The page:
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January 27, 1995     The Message
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January 27, 1995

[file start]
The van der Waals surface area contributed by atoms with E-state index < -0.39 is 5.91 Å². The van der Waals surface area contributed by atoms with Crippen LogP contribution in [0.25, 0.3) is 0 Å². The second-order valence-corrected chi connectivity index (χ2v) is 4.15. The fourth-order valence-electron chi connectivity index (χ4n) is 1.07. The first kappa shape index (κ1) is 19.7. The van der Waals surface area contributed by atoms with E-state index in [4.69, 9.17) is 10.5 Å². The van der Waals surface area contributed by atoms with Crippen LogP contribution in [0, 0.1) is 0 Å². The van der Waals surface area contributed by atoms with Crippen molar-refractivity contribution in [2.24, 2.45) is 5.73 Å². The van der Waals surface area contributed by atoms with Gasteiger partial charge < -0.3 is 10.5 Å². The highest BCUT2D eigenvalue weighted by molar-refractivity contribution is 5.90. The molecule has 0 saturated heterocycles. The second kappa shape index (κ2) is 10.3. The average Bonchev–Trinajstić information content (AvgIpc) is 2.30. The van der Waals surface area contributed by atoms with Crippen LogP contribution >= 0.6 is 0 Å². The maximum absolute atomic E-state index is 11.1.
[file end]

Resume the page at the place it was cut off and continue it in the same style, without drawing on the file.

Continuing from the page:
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January 27, 1995 The Message --for Catholics of Southwestern Indiana 9 "- Commentary __ Jesus first sermon continues: C cDncern for all nations dd: Gspel commentary for nua 29, 1995, Fourth Sun- 'J, urainary Time, Cycle C Luke 4:21.30. . Last Week we examined the p.ortance of the themes for anStlan mission that Luke incor- Jesus' first sermon at Nazareth. Those taken from Isaiah that citation of up the purpose of purpose of every B(N FATHER DILGER COLUMNIST to bring Good to the poor, freedom from op- creation or restoration of sight to the more than physical blindness), and the name of the Lord. That was the of Jesus' first sermon at Nazareth and life. this text from Isaiah, Jesus rolls it to an attendant, sits down homily or sermon on that text. It in mind that Luke is writing this about 50 years after Jesus' death. speaking. It is Luke's "spin" or true meaning of Isaiah notes first that in Jesus and his public themes of Isaiah stated above are Luke therefore teaches that Jesus is Hebrew Scriptures or Old states this at the beginning of he will do the same at the end. He Iesus as saving after the resurrection: Words that I spoke to you.,.that written about me in the Law of Moses, ts, and the Psalms, must be fulfilled. There is a general consensus. that Luke was writing for a Chris- tian congregation consisting mostly of non-Jews, that is, Gentiles. Both of his books show a major concern for the Gentiles, that Jesus' mes- sage is universal. For Luke Jesus was indeed sent as a Jew to the Jews first and through them to all the nations and tribes of the earth. Like any good homilist or preacher Luke turns to the Scriptures to prove his point. He demonstrates from the Old Testament that long before the time of Jesus God was al- ready showing concern for people beyond Judaism. The first example is Elijah the prophet. The time is about 860 B.C. There is a famine in Israel, a famine caused in no small part by the prayer of Eli- jah. Yahweh was the God of Israel and he alone was to be worshipped in Israel. As the Scriptures say, Yahweh was a jealous god. Now Ahab, to please his wife Jezebel, began also to worship her god whose name was Baal. In response to this idolatry Elijah's prayer brought a severe drought upon the land. For Elijah's survival, Yahweh sent him out of the coun- try. As Luke puts it in Jesus' sermon: There were many widows in Israel and Elijah could have been sent to stay with one of them. Instead he was sent to a Gentile widow, even into the very land where Baal was worshipped, the land of Sidon. This is Luke's first and somewhat strained argument to demon- strate the legitimacy of the Christian mission to the Gentiles. They were doing what God had already or- dered Elijah to do 900 years earlier. The second example is taken from the stories about Elisha, the prophet who succeeded Elijah. The time is about 850 B.C. A Syrian general named Naaman had contracted leprosy, a common disease at the time. A young Israelite slave girl who worked for Naaman's wife suggested that Naaman travel to Israel and approach Elisha the prophet about a cure. Eventually Naaman went to Elisha. He fol- lowed Elisha's directions to bathe seven times in the Jordan River "and his flesh was restored like .the flesh of a little child, and he was clean." Luke now makes his point. There were plenty of lepers in Is- rael, yet it was Naaman, the Syrian general, a hea- then, pagan, Gentile, who was cured. The point is to demonstrate that God has always been concerned about the Gentiles and thus it is legitimate for the Christian mission to preach to the Gentiles. Later in the gospel Luke will portray Jesus himself extend- ing his ministry to people other than those of his own race, Although at this point Luke has spun Jesus' first sermon in the direction of legitimizing the Christian mission to the Gentiles, the overall thrust of his gospel is an overriding concern for all the poor. ' A recent report reveals that an archbishop, now car- dinal, of a major American diocese, has set a goal of raising sixty million dollars to build a cultural cen- ter in honor of Pope John Paul II, who is said to be delighted at the prospect. In view of Jesus' first ser- mon in the Gospel of Luke, one is prompted to won- der how many houses for the poor Habitat for Hu- manity could build with those 60 million dollars. What a statement the cardinal could make by build- ing three thousand homes for the homeless in honor of Pope John Paul II! Then we would know that our leaders have understood Jesus' first sermon. Readings: Jeremiah 1:4-5, 17-19: I Corinthi. nas 12:31-13:13. Box 68, Montgomery, Indiana 47558 Traylor Phone: 486-3285 i Ed. L. Lee ] Mortuary 101 North Meridian Street Washington, IN 254-3612 aUi es, addresses, phone Clire,f rs, Places, dates, offices, tots, Parishes, schools, inst, . tat,t, ins, Vital statistics, financial the} ,cs, Priests' assignments -- are all in the 1995 Yearbook of the "atholic Diocese of Evansville. the Ca., se your copy at "" inolic Center for $7.50 For . a. 'l rclers, inclu,^ , " . (  'uStat,, _ u ,,,.. 50 for ORDER FORM ! I I I 1 69 YEARBOOK 47724.0169 | STATE  ZIP COST PER YEARBOOK $9.00 I NO. OF BOOKS X ! TOTAL $ ENCLOSED (includes postage & han D'O'W'N-T.O-W N 301 MAIN ST. VINCENNES, IN 47591 M&S Fire & Safety Equip. Co. Inc. Over 25 years sales and' service in the Tri-state 670 E. Franklin 424-3863 I I Hi-Tech Sheet Metal Inc. 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